Individual financial institutions, especially banks, should be watchful of the economic impact of risk events such as theCovid-19 pandemic and potential economic disruption due to geo-political events in Europe, and take adequate measures to maintain their resilience, according to Reserve Bank of India Deputy Governor MK Jain.
The Deputy Governor observed that the nature and frequency of risks faced by the financial system today are unparalleled and unpredictable.
“In this regard, it is important to recognise the inter-linkages between quality of governance and resilience of financial institutions.
“Even as high quality governance enhances resilience, poor corporate governance is a source of risk to financial institutions and the financial system,” Jain said in his keynote address at CAFRAL.
He observed that effective internal defences will help in building organisations that are strong, resilient, disciplined and enjoy the benefits of sustained growth and customer confidence.
It will also pre-empt supervisory action and the attendant reputational risks that arise in case transgressions are detected.
He underscored the importance of governance structures and practices in the banks, which should prioritise protection of the interest of their depositors.
Banks enjoy high leverage as they can raise a substantial amount of uncollateralised deposits, and perform the function of liquidity and maturity transformation, he said.
RBI’s assessment and findings
In recent years, RBI’s assessment of oversight and assurance functions has received greater focus given their importance in addressing the root cause of problems.
The common weaknesses in oversight and assurance functions include failure / delay in detection and reporting of non-compliance, persisting sub-par compliance, deficiencies in compliance testing with respect to inadequate coverage and limited transaction testing, persisting irregularities due to non-addressing of root causes and not ensuring sustainability of compliance.
Further, the compliance operation was often found to be inadequately staffed and the quality of staff was also found be wanting.
On the risk management front, the central bank found a disconnect between the Risk Appetite Framework as approved by the board and actual business strategy and decision making, weak risk culture which was amplified by the absence of guidance from the senior management, improper risk assessment, repeated exceptions to risk policies, conflict of interest, especially in related party transactions, and absence or faulty enterprise-wide risk management.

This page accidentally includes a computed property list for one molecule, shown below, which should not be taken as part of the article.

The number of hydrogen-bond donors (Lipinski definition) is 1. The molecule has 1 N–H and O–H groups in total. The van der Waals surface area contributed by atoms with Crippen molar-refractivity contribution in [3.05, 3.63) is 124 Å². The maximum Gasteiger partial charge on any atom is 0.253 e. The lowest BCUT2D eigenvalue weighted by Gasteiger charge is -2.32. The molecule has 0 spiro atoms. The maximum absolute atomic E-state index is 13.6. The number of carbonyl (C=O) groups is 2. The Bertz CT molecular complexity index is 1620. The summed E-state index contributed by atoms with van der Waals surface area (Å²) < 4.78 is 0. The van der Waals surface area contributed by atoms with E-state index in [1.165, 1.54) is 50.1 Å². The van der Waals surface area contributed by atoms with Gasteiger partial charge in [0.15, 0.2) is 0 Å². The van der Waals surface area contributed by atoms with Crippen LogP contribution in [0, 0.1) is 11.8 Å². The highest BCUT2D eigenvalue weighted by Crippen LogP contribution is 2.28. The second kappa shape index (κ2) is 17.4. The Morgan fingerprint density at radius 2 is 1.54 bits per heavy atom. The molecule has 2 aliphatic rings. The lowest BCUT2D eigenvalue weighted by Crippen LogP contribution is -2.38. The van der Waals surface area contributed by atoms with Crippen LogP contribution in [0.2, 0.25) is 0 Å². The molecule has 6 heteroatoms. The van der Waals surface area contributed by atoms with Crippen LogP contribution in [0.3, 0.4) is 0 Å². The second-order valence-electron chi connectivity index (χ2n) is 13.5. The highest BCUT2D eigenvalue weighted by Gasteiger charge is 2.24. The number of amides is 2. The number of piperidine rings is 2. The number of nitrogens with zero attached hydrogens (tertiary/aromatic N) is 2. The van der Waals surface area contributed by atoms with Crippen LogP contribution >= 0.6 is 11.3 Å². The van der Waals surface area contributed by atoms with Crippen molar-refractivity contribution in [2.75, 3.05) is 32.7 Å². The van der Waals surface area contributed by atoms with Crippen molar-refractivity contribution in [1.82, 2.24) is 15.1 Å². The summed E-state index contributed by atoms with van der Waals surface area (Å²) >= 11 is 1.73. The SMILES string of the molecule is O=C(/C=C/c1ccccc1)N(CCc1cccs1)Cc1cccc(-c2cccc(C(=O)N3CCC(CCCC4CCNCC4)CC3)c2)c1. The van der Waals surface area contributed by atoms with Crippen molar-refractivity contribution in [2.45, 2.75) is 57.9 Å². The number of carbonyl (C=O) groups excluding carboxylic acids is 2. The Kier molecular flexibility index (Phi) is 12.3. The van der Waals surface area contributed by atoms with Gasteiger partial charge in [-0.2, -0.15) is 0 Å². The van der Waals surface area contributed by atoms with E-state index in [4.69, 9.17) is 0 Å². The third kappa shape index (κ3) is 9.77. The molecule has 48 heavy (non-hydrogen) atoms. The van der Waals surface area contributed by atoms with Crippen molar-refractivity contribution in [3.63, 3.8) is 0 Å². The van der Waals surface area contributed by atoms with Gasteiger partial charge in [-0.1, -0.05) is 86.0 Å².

Operational risk was seen to be high on account of people risk, elevated IT and technology risk, and high outsourcing risks, Jain said.
On the internal audit front, RBI found the audit process unable to capture irregularities, certain areas were not covered under the scope of audit, and compliance and audit were not collaborating with each other.
It came across lack of ownership and accountability, inadequate review of practices that require alignment to address the interests of all stakeholders, and non-compliance/ delay in compliance with audit observations .
The Deputy Governor observed that oversight and assurance functions have a key role in value creation for a financial institution, strengthening public confidence, preserving and enhancing its reputation, and maintaining the integrity of its business and management.
“The board should engage with the oversight and assurance functions and assure them of direct and unfettered access.
“The “tone from the top” would set the pace for a sound organisation culture that values honesty and integrity,” he said.
Jain emphasised that appointment and removal of heads of oversight and assurance functions should have stringent barriers and they must be independent of executive management.
Assurance functionaries should not perform tasks on which they are required to take a view independent of the risk takers.
Weaknesses and irregularities recurring
On the recurrence of weaknesses and irregularities, the Deputy Governor said: “My expectation from the banks is that they make serious efforts towards overall improvement and sustainability in their compliance.”
Jain noted that the quality of deliberations, the level of challenge provided to executive management, and the time allocated to important agenda items is often inadequate.
‘The board members should focus on strategic and important matters… Many times, a large number of agenda items are included, including table items, which do not allow for proper evaluation of proposals. The board also needs to work in a cohesive manner,” he said.
Jain underscored the need for the board to start looking at cyber risk as an enterprise-wide risk management issue, rather than a pure IT security issue, owing to its firm-wide implications.
Adequate investments in technology should be ensured.
“In its role of oversight, the board needs to oversee the overall cybersecurity management, including appropriate risk mitigation strategies, systems, processes, and controls.
“Whether the institution has the appropriate skills, resources, and approaches in place to minimise cyber risk and mitigate any damage that may occur also needs to be seen,” the Deputy Governor said.
It is important to ensure that financial institutions are board-driven and do not end up being dominated by individuals. Experience has shown that this leads to undesirable consequences, he added.
While regulations are in place to check improper Related Party Transactions, including their disclosure, it is important that the Board and Audit Committee exercise close oversight over such matters and get satisfactory assurances.
March 29, 2022